I am working on this year, volume two of my study,
Guardians of the Flutes.
am a clinically trained
anthropologist. After I received my degree in
anthropology, I had clinical training at UCLA in the
department of psychiatry, which enabled me to use
clinical concepts and techniques. One of the
distinctive things about my work is that it is more
about individuals than many anthropological works
are. I am interested in individual lives, individual
histories, and individual narratives.
of this interest, I tend to listen. I want to hear
what people have to say. I find I am at tempting to
create some kind of gestalt of an entire seminar, to
think, "Well, now, how does it all add up? This
person is interested in German literature, this
person is interested in the sociology of religion,
this person is interested in Amazonian culture, and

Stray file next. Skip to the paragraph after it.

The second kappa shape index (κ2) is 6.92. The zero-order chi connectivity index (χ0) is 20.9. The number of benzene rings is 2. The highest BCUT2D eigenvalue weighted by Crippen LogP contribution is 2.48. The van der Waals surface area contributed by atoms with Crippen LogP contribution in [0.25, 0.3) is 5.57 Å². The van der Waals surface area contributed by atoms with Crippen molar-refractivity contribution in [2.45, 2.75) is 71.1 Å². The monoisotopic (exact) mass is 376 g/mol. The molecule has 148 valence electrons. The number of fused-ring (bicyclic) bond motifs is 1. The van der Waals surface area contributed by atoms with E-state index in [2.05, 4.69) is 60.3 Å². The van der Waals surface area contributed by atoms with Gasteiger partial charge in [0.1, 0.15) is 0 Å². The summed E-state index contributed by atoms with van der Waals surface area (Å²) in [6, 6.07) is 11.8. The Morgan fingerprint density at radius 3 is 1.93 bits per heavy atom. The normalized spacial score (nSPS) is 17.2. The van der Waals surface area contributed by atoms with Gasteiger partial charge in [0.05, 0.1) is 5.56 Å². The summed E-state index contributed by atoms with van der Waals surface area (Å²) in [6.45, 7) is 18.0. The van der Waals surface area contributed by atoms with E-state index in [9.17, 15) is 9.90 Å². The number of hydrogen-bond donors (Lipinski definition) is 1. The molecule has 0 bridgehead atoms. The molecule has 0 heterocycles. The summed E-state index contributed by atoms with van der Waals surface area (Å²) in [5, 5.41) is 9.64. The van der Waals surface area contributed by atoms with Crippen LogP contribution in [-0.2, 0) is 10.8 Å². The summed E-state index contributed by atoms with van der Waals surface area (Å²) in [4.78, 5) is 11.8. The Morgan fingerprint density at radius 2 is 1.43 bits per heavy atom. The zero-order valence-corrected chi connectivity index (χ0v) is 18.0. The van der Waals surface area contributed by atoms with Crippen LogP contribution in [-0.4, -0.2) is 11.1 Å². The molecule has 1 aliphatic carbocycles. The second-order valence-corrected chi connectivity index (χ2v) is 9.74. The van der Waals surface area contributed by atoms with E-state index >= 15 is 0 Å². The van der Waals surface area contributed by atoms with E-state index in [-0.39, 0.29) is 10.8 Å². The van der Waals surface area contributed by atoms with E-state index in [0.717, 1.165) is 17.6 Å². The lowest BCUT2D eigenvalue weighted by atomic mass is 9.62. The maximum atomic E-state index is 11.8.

this person is interested in psychiatry and the
ritual of psychotherapy." What I do, which I think is
particular to me, is listen to each person's
perspective and try to put various perspectives
together into a whole. Because that is what studying
culture is. It is understanding parts as a whole,
putting parts back into a context, into a gestalt.
For more information, contact the Center's executive director, Mona C. Frederick.
[ RPW Center for the
About the Center |
Howard Lecture Series |
Seminars and Programs |
Programs since 1987 ]
Site Index |
Created by Vanderbilt University
Publications & Design.
Photo credits: Gerald Holly
and Vanderbilt University Publications &
Copyright © 1998, Vanderbilt University
Last Modified: Tuesday, 9 May 2000
For more information: